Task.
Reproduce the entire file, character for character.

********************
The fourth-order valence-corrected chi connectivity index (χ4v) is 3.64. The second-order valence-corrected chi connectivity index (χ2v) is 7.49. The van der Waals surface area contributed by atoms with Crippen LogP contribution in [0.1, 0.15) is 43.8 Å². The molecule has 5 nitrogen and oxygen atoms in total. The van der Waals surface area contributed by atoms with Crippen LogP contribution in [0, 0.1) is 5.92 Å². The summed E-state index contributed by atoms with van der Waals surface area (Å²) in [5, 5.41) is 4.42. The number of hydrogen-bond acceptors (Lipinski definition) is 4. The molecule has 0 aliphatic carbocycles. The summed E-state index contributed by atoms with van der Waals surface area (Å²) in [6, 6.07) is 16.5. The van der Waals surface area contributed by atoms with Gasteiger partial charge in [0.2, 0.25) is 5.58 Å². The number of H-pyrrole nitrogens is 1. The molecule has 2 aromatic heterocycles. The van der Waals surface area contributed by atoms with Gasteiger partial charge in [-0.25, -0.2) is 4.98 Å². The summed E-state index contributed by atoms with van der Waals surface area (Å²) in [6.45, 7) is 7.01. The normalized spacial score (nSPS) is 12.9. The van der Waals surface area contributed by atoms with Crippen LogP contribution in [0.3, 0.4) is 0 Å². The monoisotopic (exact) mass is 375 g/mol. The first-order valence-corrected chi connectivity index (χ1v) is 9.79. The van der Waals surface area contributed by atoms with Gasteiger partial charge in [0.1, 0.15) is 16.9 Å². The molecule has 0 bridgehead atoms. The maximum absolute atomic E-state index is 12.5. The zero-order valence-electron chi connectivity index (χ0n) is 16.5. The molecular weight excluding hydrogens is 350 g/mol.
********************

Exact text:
The fourth-order valence-corrected chi connectivity index (χ4v) is 3.64. The second-order valence-corrected chi connectivity index (χ2v) is 7.49. The van der Waals surface area contributed by atoms with Crippen LogP contribution in [0.1, 0.15) is 43.8 Å². The molecule has 5 nitrogen and oxygen atoms in total. The van der Waals surface area contributed by atoms with Crippen LogP contribution in [0, 0.1) is 5.92 Å². The summed E-state index contributed by atoms with van der Waals surface area (Å²) in [5, 5.41) is 4.42. The number of hydrogen-bond acceptors (Lipinski definition) is 4. The molecule has 0 aliphatic carbocycles. The summed E-state index contributed by atoms with van der Waals surface area (Å²) in [6, 6.07) is 16.5. The van der Waals surface area contributed by atoms with Gasteiger partial charge in [0.2, 0.25) is 5.58 Å². The number of H-pyrrole nitrogens is 1. The molecule has 2 aromatic heterocycles. The van der Waals surface area contributed by atoms with Gasteiger partial charge in [-0.25, -0.2) is 4.98 Å². The summed E-state index contributed by atoms with van der Waals surface area (Å²) in [6.45, 7) is 7.01. The normalized spacial score (nSPS) is 12.9. The van der Waals surface area contributed by atoms with Crippen LogP contribution in [0.3, 0.4) is 0 Å². The monoisotopic (exact) mass is 375 g/mol. The first-order valence-corrected chi connectivity index (χ1v) is 9.79. The van der Waals surface area contributed by atoms with Gasteiger partial charge in [0.1, 0.15) is 16.9 Å². The molecule has 0 bridgehead atoms. The maximum absolute atomic E-state index is 12.5. The zero-order valence-electron chi connectivity index (χ0n) is 16.5. The molecular weight excluding hydrogens is 350 g/mol.